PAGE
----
"Dark Hours" represents what this band is all about: great riffs, diesel-fueled rhythms, and spectacular melodies. The band sets its sights on the target and annihilates it every time. Few do it better. This album immediately grabs you by the hair and bangs your head around the room. There have been a number of appearances with Iced Earth, Saxon and Nevermore, and its fair to say that if you like these bands, you will definitely be getting into this new album from these Swedish chaps.
Lion's Share were formed in Sundsvall, Sweden in late 1987 by guitarist Lars Chriss and keyboardist Kay Backlund. The band immediately began perfecting their brand of classy, progressive metal through intensive rehearsals and live performances, eventually winning the first prize at a national band competition the following year. With vocalist Engberg onboard, the band issued its first album through Japan’s Zero label. Sometimes it is hard to tell where traditional metal leaves off and progressive picks up. Lion's Share are more traditional but with some strong progressive tendancies (like complex song structure).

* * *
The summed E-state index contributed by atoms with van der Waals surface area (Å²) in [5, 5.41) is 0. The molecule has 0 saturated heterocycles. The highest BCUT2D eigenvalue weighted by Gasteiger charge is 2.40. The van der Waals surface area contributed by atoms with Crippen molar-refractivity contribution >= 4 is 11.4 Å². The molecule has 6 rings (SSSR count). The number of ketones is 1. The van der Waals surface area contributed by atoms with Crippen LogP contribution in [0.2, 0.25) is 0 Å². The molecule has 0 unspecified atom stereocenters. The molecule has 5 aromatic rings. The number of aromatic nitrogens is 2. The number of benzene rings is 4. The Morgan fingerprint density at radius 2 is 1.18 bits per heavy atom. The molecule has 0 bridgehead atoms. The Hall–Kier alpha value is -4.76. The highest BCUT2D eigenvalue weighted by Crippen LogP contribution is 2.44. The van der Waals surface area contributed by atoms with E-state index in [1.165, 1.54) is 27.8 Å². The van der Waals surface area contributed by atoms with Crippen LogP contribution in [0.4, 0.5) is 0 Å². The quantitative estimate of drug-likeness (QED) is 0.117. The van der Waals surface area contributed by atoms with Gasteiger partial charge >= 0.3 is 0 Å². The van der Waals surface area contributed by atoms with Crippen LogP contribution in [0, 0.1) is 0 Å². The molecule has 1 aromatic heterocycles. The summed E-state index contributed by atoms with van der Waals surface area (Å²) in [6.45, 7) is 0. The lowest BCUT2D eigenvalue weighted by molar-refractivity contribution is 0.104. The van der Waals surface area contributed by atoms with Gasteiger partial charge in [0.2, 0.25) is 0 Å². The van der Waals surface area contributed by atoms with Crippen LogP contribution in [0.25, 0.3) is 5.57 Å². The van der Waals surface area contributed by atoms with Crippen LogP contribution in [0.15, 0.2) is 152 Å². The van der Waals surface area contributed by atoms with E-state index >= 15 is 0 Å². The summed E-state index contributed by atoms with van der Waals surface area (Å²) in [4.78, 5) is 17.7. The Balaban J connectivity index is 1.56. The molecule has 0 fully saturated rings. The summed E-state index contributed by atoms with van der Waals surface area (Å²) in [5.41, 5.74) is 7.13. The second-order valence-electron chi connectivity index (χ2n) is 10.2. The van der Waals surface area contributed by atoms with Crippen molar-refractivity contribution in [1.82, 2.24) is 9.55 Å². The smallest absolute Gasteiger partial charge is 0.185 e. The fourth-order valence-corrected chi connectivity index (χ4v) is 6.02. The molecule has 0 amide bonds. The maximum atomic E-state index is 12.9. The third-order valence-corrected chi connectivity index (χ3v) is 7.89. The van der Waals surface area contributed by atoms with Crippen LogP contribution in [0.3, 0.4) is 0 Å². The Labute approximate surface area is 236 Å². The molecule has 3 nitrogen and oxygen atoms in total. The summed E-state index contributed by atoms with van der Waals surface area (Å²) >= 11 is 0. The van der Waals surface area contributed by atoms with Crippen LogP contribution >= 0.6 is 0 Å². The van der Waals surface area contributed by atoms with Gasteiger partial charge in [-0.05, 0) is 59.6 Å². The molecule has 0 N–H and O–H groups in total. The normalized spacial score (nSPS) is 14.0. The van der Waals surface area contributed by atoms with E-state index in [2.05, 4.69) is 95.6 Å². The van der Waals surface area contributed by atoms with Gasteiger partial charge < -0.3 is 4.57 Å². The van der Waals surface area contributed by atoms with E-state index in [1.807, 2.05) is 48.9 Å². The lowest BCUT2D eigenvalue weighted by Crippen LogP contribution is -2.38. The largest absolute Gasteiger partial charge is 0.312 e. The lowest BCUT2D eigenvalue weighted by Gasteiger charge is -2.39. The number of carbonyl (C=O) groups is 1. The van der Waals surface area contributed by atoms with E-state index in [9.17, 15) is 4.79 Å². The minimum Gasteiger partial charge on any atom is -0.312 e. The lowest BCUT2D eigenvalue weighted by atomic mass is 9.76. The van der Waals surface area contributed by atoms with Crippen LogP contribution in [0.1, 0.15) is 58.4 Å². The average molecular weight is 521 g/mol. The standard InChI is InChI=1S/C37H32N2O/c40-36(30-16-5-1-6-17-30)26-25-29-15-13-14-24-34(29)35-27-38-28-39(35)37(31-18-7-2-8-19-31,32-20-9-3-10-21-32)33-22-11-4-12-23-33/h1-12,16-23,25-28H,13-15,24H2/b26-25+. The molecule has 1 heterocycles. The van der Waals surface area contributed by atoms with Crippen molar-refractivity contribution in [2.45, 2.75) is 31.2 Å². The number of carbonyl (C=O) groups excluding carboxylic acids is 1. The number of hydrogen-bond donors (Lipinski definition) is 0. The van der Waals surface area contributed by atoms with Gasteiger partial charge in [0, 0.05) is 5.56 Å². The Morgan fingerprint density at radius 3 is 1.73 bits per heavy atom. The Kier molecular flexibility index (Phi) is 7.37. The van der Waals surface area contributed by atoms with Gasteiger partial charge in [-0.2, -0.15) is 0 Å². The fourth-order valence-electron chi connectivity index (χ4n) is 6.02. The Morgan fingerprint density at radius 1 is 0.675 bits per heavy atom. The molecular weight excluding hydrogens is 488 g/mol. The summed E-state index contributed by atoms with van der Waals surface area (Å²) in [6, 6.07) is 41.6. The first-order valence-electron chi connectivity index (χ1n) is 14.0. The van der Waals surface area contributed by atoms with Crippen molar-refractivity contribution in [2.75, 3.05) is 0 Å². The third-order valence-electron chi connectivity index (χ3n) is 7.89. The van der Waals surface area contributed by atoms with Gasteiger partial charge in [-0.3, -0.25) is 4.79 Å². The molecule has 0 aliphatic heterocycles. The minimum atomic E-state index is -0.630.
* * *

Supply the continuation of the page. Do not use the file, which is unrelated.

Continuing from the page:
Newdeck, Nash, Cross and Egberg, recorded their debut album “F.E.A.R.” in the UK and mixed and mastered it in Germany under the supervision of Dennis Ward, producer of many successful international artists and «TAINTED NATION» was brought to life. Tainted Nations’ music can be described as a commercial, modern and powerful sounding rock mix.
Any Grappelli album contains a wealth of material by the cream of the song-writers and this present LP is no exception; indeed it includes songs which the violinist has never recorded before, plus two of his outstanding originals. The session took place in a vast film studio, capable of housing almost a complete concert orchestra, yet the intimate atmosphere created by Grappelli and Alan Clare points to the dedication to the task at hand. Grappelli and Clare have worked together many times over an extended period.
Even though Louis Spohr lived well into the Romantic era, and was a contemporary of such cutting-edge figures as Beethoven, Berlioz, Paganini, Liszt, and Wagner, his music stayed remarkably Classical in form and substance, and sounded conservative in style, even late in his career. It shouldn't be surprising to find that his Symphony No. 1 in E flat major, Op. 20 (1811), would sound a lot like Mozart's Symphony No. 39 in E flat major, K. 543; or that the Symphony No. 2 in D minor, Op. 49 (1820), while somewhat more advanced and original in symphonic development, would sound no more radical than Weber, and even evoke Haydn in its droll Finale.